This meet with Train 55 completed my experiment with this area. I know now where I will take shots of trains in the area in the future. I've tried photographs from different angels, but I think this shot is by far the most dramatic.

I've mentioned this before but I've really think it's worthwhile to get photographs of trains where the train is not necessarily dominating the frame. Taking shots that showcase a train's immediate surroundings really do result in some compelling photos.

Thursday, July 14, 2016

Cedarview Road: Now and Then

Recently, I've had a few opportunities to make my way out for some train watching. Since there isn't much variety where I live, I have tried shooting trains in different spots and from different angles as a way to get some new photos, even if there are still just shots of Via corridor trains.

I've mentioned Cedarview Road as a spot where I like to shoot, since you can get relatively close to the right-of-way while remaining at a safe and legal distance. Just like I did in this recent post where I compared winter and summer shots, I thought I would do some similar comparisons at Cedarview Road.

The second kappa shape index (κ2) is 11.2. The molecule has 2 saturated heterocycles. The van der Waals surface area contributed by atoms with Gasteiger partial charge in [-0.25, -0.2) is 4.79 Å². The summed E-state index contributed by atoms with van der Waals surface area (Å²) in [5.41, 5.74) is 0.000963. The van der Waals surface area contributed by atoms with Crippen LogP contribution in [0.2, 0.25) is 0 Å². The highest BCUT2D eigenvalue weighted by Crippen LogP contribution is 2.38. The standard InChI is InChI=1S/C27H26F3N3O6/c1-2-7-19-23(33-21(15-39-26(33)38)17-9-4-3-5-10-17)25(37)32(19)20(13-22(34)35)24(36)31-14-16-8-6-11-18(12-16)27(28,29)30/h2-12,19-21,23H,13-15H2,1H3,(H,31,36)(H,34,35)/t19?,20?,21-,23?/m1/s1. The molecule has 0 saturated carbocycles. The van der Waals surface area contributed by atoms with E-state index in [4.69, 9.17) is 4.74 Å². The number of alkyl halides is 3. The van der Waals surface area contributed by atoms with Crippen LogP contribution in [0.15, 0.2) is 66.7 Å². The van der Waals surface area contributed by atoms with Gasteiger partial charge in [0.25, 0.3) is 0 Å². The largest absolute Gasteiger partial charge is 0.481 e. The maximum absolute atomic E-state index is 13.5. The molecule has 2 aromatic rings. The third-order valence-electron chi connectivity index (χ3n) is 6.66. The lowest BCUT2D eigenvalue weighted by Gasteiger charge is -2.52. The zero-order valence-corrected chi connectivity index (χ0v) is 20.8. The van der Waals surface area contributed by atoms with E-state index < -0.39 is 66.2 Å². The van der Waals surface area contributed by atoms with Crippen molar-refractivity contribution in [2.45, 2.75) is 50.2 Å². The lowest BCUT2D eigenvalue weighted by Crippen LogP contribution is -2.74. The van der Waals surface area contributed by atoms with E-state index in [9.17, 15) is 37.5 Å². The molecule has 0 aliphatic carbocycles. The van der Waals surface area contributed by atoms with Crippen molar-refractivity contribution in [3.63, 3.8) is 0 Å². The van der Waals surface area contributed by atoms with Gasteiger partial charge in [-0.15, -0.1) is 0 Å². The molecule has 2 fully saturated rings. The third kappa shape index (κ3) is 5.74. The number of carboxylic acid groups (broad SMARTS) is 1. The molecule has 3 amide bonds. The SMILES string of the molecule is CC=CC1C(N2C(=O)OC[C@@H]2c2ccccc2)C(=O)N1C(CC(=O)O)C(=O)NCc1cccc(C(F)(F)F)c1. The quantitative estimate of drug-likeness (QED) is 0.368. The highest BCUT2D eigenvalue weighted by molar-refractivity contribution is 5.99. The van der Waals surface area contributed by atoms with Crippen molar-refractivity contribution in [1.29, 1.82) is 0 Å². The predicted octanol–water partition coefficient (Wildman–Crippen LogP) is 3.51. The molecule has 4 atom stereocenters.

The first shot is a typical four-car LRC consist being pulled by an F40PH-2. I was pleased with this shot, but was struck by the different look of the right-of-way compared to the winter shot (below).

What I found interesting is that I can't see the edge of Barrhaven in the winter shot, due to the snow being whipped up by the train. But, I did like that I got a few decent shots from the same vantage point that showcase how interesting railfanning can be in a four-season city like Ottawa.

After taking the top shot, I waited for Train 55 to get a little closer so I could catch it near the pedestrian underpass. The lighting was decent, although I did get a lot of glare off the coaches. Still, this is a great spot if you are looking to get a dramatic shot from just below the right-of-way (from a bug's eye view as my art teacher in high school called it).

Now compare this with a shot from a similar point of view taken earlier this year after a snowfall. I like the winter shot better, because I got a little closer and managed to avoid much of the fence in the shot. Also, I love any train photo with snow whipping around. It certainly conveys more of the movement than a summer shot would.